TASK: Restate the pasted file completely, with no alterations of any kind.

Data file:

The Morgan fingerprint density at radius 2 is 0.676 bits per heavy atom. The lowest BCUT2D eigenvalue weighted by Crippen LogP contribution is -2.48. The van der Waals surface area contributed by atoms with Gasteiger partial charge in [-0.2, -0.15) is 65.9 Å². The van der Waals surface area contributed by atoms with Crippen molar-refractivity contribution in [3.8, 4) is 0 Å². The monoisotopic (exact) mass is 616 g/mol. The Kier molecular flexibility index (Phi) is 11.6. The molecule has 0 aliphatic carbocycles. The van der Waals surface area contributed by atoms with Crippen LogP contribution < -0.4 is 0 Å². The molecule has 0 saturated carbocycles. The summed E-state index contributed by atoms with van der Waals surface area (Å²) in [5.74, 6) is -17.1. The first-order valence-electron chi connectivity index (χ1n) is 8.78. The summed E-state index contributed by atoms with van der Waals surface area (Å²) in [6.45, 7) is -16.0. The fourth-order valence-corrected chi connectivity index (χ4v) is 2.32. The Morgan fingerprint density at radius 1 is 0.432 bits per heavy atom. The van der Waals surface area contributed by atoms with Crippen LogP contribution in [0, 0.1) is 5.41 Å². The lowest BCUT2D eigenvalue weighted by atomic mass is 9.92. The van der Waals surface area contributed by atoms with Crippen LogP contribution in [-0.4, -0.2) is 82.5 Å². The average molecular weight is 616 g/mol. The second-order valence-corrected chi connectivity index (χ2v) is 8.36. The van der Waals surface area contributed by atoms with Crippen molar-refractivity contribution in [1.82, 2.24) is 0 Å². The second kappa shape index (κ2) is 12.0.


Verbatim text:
The Morgan fingerprint density at radius 2 is 0.676 bits per heavy atom. The lowest BCUT2D eigenvalue weighted by Crippen LogP contribution is -2.48. The van der Waals surface area contributed by atoms with Gasteiger partial charge in [-0.2, -0.15) is 65.9 Å². The van der Waals surface area contributed by atoms with Crippen molar-refractivity contribution in [3.8, 4) is 0 Å². The monoisotopic (exact) mass is 616 g/mol. The Kier molecular flexibility index (Phi) is 11.6. The molecule has 0 aliphatic carbocycles. The van der Waals surface area contributed by atoms with Crippen LogP contribution < -0.4 is 0 Å². The molecule has 0 saturated carbocycles. The summed E-state index contributed by atoms with van der Waals surface area (Å²) in [5.74, 6) is -17.1. The first-order valence-electron chi connectivity index (χ1n) is 8.78. The summed E-state index contributed by atoms with van der Waals surface area (Å²) in [6.45, 7) is -16.0. The fourth-order valence-corrected chi connectivity index (χ4v) is 2.32. The Morgan fingerprint density at radius 1 is 0.432 bits per heavy atom. The van der Waals surface area contributed by atoms with Crippen LogP contribution in [0, 0.1) is 5.41 Å². The lowest BCUT2D eigenvalue weighted by atomic mass is 9.92. The van der Waals surface area contributed by atoms with Crippen LogP contribution in [-0.4, -0.2) is 82.5 Å². The average molecular weight is 616 g/mol. The second-order valence-corrected chi connectivity index (χ2v) is 8.36. The van der Waals surface area contributed by atoms with Crippen molar-refractivity contribution in [1.82, 2.24) is 0 Å². The second kappa shape index (κ2) is 12.0.